Sometimes, believe it or else, I repress my first response to one of those questions people ask all the time. I don’t know why, because my first thought is often shorter and usually more interesting than the more reasoned response I come out with. For example….
Do you ever dream about books?
Who has time to sleep?
The fact is that the last dream I remember, particularly, involved a hang-up in the selling of the leftovers from the Book Fair, necessitating a second Book Fair two weeks later. I had a LOT of trouble with this, because we had a lot of empty tables at the end pf the first Book Fair, and the volunteers kept wanting to arrange these in aesthetically pleasing patterns. There was also some minor difficulty with the people who were trying to set up a weekend performance of “Chicago” in the mezzanine of the library. THAT interested me because there had been a plan at one time to build a theatre-seating seminar room above those four glass doors which lead out to the parking lot, but….
Why do you sell books that are obsolete?
Did you know that “obsolete” is an anagram of “obese lot”?
The fact is that if I SELL something, then there must be somebody out there who wanted to buy it, and therefore it has not been too obsolete to make us money. If what you meant was “Why do you think you can sell books that are obsolete?” the answer is that no book is obsolete to someone who is looking for it. An Arizona roadmap from 1978 might be obsolete to someone making a trip today, but to someone who is writing a novel set in Arizona in 1978, this is an excellent resource. Whereas, of course, to someone who is writing a novel set in Arizona in 1957, that roadmap is far too NEW, so, once again, your point of view….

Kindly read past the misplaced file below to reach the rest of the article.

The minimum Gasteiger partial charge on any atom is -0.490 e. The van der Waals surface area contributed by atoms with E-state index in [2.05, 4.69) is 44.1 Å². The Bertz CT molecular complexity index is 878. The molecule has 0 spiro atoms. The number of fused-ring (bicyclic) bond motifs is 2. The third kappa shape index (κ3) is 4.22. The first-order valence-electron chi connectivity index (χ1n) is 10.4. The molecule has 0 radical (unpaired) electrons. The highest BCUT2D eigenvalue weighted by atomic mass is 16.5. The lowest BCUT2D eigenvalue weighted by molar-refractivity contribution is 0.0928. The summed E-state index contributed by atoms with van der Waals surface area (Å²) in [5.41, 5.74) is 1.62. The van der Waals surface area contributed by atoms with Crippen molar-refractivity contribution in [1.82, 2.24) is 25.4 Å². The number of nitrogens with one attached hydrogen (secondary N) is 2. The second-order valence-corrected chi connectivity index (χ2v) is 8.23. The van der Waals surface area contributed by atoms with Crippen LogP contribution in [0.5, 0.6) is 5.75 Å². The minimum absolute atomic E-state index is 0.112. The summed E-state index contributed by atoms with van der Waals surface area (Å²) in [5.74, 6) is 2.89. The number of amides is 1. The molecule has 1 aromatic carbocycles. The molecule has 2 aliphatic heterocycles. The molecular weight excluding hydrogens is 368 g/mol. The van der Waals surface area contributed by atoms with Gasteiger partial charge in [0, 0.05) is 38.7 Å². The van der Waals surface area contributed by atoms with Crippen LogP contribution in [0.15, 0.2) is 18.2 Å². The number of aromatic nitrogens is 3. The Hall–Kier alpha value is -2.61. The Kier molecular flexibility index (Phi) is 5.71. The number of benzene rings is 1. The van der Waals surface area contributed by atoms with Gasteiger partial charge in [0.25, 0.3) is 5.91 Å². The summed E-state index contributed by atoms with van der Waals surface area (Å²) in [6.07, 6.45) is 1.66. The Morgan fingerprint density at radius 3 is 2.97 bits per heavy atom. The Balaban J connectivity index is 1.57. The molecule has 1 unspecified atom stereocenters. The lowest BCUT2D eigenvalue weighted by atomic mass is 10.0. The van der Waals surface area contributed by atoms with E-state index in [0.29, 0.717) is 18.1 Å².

Are you accepting books for next year’s Book Fair?
No, thanks to this new time machine, I am accepting books for the 2008 Book Fair, so I can get all these copies of the Da Vinci Code off my hands.
The fact is that we are still discouraging book donations until after Labor Day. This is partly so I can locate everything I had to move to make room for all those talliers and checkers during the Book Fair, and partly so I can deal with all these donations which absolutely had to come in in the meantime. I have about 600 books all by one author, and somebody’s collection of coffee table books, and a coin-operated music box that would play “Home On the Range” if I could just unstick the overwound key, and there’s a really neat resin model of the Cheshire Cat and….
Is there anything you won’t sell?
I have utterly refused so far to sell the recipe for tapioca meatloaf. (The CIA is still considering its use in covert operations.)
The fact is that I have mentioned before I am now up to three copies of “Secrets of Making Methamphetamines”. I’ve been hanging onto those for at least three years, partly because I’m not sure what subject they’d go under. I once refused to sell a celebrity love note that had been left in a book as a bookmark. (It was not the least bit of use in blackmail.) And there are two works of art—a sketch and a painting—that I haven’t put out for sale, one because of the model and one because of the artist. And I haven’t priced that book you inscribed to your significant other, whom you described as a “Luvvly Luvver” and went on to say….